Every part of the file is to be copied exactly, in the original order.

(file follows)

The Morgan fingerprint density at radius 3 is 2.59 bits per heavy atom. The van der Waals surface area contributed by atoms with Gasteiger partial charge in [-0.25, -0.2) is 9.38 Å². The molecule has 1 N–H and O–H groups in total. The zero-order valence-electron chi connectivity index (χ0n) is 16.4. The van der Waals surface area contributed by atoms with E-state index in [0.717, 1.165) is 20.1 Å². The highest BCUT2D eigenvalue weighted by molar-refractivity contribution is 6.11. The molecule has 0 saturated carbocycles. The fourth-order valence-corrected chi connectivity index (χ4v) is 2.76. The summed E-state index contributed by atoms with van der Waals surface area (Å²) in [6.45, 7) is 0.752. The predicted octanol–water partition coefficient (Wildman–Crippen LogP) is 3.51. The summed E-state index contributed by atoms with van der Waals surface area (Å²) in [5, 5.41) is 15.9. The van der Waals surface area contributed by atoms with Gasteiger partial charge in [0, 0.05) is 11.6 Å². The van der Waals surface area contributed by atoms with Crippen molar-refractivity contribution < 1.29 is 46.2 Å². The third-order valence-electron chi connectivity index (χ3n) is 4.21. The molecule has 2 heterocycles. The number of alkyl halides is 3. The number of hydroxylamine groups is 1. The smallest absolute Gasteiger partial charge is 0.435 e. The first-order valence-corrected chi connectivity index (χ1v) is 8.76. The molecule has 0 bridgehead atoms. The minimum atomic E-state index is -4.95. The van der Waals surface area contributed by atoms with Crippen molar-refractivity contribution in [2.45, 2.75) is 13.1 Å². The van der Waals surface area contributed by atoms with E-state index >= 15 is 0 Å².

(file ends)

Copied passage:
The Morgan fingerprint density at radius 3 is 2.59 bits per heavy atom. The van der Waals surface area contributed by atoms with Gasteiger partial charge in [-0.25, -0.2) is 9.38 Å². The molecule has 1 N–H and O–H groups in total. The zero-order valence-electron chi connectivity index (χ0n) is 16.4. The van der Waals surface area contributed by atoms with E-state index in [0.717, 1.165) is 20.1 Å². The highest BCUT2D eigenvalue weighted by molar-refractivity contribution is 6.11. The molecule has 0 saturated carbocycles. The fourth-order valence-corrected chi connectivity index (χ4v) is 2.76. The summed E-state index contributed by atoms with van der Waals surface area (Å²) in [6.45, 7) is 0.752. The predicted octanol–water partition coefficient (Wildman–Crippen LogP) is 3.51. The summed E-state index contributed by atoms with van der Waals surface area (Å²) in [5, 5.41) is 15.9. The van der Waals surface area contributed by atoms with Gasteiger partial charge in [0, 0.05) is 11.6 Å². The van der Waals surface area contributed by atoms with Crippen molar-refractivity contribution < 1.29 is 46.2 Å². The third-order valence-electron chi connectivity index (χ3n) is 4.21. The molecule has 2 heterocycles. The number of alkyl halides is 3. The number of hydroxylamine groups is 1. The smallest absolute Gasteiger partial charge is 0.435 e. The first-order valence-corrected chi connectivity index (χ1v) is 8.76. The molecule has 0 bridgehead atoms. The minimum atomic E-state index is -4.95. The van der Waals surface area contributed by atoms with Crippen molar-refractivity contribution in [2.45, 2.75) is 13.1 Å². The van der Waals surface area contributed by atoms with E-state index >= 15 is 0 Å².